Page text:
A nurse had been working in a critical care unit for more than 25…

Question Answered step-by-step A nurse had been working in a critical care unit for more than 25… A nurse had been working in a critical care unit for more than 25 years, gaining respect for her competence and dedication before suspicions began to gather that she was diverting narcotics for her own use. The acute care hospital had recently installed a computerized medicine cabinet for enhanced distribution and better monitoring of narcotics. The cabinet recorded the nurse’s personal keypad code and the patient’s data before it could be unlocked and narcotics dispensed. The nurses were also required to document the narcotic usage by handwriting the patient’s name, medication time, route, and dosage on a more traditional paper medication administration record (MAR).            Discrepancies were noted between this nurse’s patients’ electronic data for narcotic administration and the handwritten notations made on the paper record. The nurse was first questioned by her supervisors and then she was suspended, as they did not find her explanations credible. Her grievance was upheld by the arbitrator assigned to the case and the hospital appealed.  At trial, other nurses from the same unit testified that they frequently completed their paper record documentation during their breaks or at the end of the shift, often when they could not remember exactly what medications and dosages they had administered to patients. There was additional information that the nurses would electronically sign for narcotics, prepare IV drip bags in advance of when they were needed, and then discard these same IV bags when they were no longer required or the physicians had changed the medication orders. Additionally, these nurses testified that they often deviated from the physicians order for an IM injection, electing to give the medication by an IV route. Finally there was testimony that the hospital had no format policy for which nurse was to document narcotics in the paper record when two nurses, such as preceptor and a mentee, both had responsibility for the patient. The nurse who was suspended testified that she too, frequently entered the data into the paper record long after she had administered the medication and in some rare instances, entered the data on the following day.Did the facility have sufficient evidence to suspend the nurse?How should the testimony of the other nurses in the unit affect the outcome of this case? Health Science Science Nursing NURS MISC Share QuestionEmailCopy link Comments (0)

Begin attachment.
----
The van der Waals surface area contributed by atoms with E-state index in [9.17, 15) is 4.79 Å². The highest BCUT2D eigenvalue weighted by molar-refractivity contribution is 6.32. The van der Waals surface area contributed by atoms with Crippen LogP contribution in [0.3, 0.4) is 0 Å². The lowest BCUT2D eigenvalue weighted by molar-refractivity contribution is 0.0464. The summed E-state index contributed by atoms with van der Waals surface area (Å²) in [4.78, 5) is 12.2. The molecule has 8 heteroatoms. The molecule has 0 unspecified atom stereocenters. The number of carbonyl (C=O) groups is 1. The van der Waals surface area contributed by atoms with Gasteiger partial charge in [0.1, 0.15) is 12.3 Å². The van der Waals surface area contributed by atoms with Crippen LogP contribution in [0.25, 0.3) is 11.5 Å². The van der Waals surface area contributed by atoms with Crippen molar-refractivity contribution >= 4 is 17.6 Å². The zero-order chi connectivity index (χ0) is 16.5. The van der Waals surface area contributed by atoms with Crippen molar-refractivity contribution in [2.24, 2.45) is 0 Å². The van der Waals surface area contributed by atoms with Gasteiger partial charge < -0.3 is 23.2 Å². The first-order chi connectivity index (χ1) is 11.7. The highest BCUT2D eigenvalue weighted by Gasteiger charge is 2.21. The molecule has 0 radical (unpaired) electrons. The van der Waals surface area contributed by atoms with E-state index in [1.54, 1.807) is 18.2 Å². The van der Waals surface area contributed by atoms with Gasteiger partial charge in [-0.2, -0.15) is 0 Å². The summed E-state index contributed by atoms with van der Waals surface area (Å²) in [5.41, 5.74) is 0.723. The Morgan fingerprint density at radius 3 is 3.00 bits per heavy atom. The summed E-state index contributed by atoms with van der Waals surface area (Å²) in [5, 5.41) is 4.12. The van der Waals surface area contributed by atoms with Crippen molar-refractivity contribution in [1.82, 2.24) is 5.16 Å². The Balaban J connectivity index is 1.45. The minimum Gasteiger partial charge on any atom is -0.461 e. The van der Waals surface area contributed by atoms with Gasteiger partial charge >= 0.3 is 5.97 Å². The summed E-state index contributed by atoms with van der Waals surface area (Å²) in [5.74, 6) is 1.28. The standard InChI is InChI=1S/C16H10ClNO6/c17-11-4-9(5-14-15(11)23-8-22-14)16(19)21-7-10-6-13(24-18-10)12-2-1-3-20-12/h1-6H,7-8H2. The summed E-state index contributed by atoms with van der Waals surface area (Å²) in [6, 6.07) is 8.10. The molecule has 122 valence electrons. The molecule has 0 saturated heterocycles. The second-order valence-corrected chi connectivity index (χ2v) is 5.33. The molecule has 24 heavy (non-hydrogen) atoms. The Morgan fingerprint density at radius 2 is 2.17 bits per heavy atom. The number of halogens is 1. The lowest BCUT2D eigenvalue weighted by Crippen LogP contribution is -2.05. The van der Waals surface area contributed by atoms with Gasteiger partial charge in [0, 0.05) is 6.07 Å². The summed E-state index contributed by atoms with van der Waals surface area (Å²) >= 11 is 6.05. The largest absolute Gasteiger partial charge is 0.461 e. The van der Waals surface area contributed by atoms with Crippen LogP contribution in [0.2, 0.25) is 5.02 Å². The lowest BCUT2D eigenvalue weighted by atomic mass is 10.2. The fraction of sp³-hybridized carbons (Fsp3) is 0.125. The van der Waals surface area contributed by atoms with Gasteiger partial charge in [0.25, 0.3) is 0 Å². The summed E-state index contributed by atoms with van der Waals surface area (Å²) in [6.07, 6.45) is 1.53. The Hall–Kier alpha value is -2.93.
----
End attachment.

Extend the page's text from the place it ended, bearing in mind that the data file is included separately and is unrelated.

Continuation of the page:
Needs help with similar assignment?

We are available 24x7 to deliver the best services and assignment ready within 3-4 hours? Order a custom-written, plagiarism-free paper

Order Over WhatsApp Place an Order Online

Do you have an upcoming essay or assignment due?

All of our assignments are originally produced, unique, and free of plagiarism.

If yes Order Similar Paper